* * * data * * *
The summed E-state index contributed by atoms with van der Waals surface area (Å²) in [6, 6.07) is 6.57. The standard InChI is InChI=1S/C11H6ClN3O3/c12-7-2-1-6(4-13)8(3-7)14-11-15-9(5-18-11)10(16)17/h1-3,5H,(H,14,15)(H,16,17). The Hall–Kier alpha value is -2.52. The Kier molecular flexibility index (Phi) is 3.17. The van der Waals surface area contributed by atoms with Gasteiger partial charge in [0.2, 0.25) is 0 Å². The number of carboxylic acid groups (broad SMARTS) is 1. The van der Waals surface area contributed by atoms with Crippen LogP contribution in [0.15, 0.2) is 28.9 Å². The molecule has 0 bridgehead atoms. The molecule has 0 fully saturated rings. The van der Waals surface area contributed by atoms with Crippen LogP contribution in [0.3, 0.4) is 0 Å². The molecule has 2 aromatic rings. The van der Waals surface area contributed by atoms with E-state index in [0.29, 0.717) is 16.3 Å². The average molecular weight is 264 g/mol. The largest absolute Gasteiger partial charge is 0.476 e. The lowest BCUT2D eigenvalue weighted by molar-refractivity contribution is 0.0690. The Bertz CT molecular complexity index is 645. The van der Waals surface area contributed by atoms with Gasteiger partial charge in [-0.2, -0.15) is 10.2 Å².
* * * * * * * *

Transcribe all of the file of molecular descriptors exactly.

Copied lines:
The summed E-state index contributed by atoms with van der Waals surface area (Å²) in [6, 6.07) is 6.57. The standard InChI is InChI=1S/C11H6ClN3O3/c12-7-2-1-6(4-13)8(3-7)14-11-15-9(5-18-11)10(16)17/h1-3,5H,(H,14,15)(H,16,17). The Hall–Kier alpha value is -2.52. The Kier molecular flexibility index (Phi) is 3.17. The van der Waals surface area contributed by atoms with Gasteiger partial charge in [0.2, 0.25) is 0 Å². The number of carboxylic acid groups (broad SMARTS) is 1. The van der Waals surface area contributed by atoms with Crippen LogP contribution in [0.15, 0.2) is 28.9 Å². The molecule has 0 bridgehead atoms. The molecule has 0 fully saturated rings. The van der Waals surface area contributed by atoms with Crippen LogP contribution in [0.3, 0.4) is 0 Å². The molecule has 2 aromatic rings. The van der Waals surface area contributed by atoms with E-state index in [0.29, 0.717) is 16.3 Å². The average molecular weight is 264 g/mol. The largest absolute Gasteiger partial charge is 0.476 e. The lowest BCUT2D eigenvalue weighted by molar-refractivity contribution is 0.0690. The Bertz CT molecular complexity index is 645. The van der Waals surface area contributed by atoms with Gasteiger partial charge in [-0.2, -0.15) is 10.2 Å².